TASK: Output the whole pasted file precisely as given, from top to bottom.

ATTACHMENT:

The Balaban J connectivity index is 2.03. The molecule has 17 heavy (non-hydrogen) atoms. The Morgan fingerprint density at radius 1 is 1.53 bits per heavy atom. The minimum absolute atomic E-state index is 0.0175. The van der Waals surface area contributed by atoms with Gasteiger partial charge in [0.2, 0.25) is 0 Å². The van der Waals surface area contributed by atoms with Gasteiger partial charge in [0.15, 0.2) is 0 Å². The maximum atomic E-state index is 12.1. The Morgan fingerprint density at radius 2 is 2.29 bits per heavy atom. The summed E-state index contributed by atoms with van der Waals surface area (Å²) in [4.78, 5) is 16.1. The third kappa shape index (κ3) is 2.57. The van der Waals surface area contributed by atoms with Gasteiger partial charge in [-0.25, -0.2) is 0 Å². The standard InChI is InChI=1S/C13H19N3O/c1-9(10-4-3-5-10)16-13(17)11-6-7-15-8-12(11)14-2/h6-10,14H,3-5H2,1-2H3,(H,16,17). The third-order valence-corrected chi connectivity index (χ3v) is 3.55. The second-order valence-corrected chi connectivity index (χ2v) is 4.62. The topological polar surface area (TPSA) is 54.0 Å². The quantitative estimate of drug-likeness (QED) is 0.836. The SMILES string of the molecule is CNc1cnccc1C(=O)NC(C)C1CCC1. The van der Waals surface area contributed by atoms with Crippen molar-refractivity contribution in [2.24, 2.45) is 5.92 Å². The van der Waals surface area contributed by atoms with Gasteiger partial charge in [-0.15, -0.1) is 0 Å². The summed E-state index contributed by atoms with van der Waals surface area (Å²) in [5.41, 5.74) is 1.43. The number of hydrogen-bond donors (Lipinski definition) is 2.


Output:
The Balaban J connectivity index is 2.03. The molecule has 17 heavy (non-hydrogen) atoms. The Morgan fingerprint density at radius 1 is 1.53 bits per heavy atom. The minimum absolute atomic E-state index is 0.0175. The van der Waals surface area contributed by atoms with Gasteiger partial charge in [0.2, 0.25) is 0 Å². The van der Waals surface area contributed by atoms with Gasteiger partial charge in [0.15, 0.2) is 0 Å². The maximum atomic E-state index is 12.1. The Morgan fingerprint density at radius 2 is 2.29 bits per heavy atom. The summed E-state index contributed by atoms with van der Waals surface area (Å²) in [4.78, 5) is 16.1. The third kappa shape index (κ3) is 2.57. The van der Waals surface area contributed by atoms with Gasteiger partial charge in [-0.25, -0.2) is 0 Å². The standard InChI is InChI=1S/C13H19N3O/c1-9(10-4-3-5-10)16-13(17)11-6-7-15-8-12(11)14-2/h6-10,14H,3-5H2,1-2H3,(H,16,17). The third-order valence-corrected chi connectivity index (χ3v) is 3.55. The second-order valence-corrected chi connectivity index (χ2v) is 4.62. The topological polar surface area (TPSA) is 54.0 Å². The quantitative estimate of drug-likeness (QED) is 0.836. The SMILES string of the molecule is CNc1cnccc1C(=O)NC(C)C1CCC1. The van der Waals surface area contributed by atoms with Crippen molar-refractivity contribution in [2.24, 2.45) is 5.92 Å². The van der Waals surface area contributed by atoms with Gasteiger partial charge in [-0.15, -0.1) is 0 Å². The summed E-state index contributed by atoms with van der Waals surface area (Å²) in [5.41, 5.74) is 1.43. The number of hydrogen-bond donors (Lipinski definition) is 2.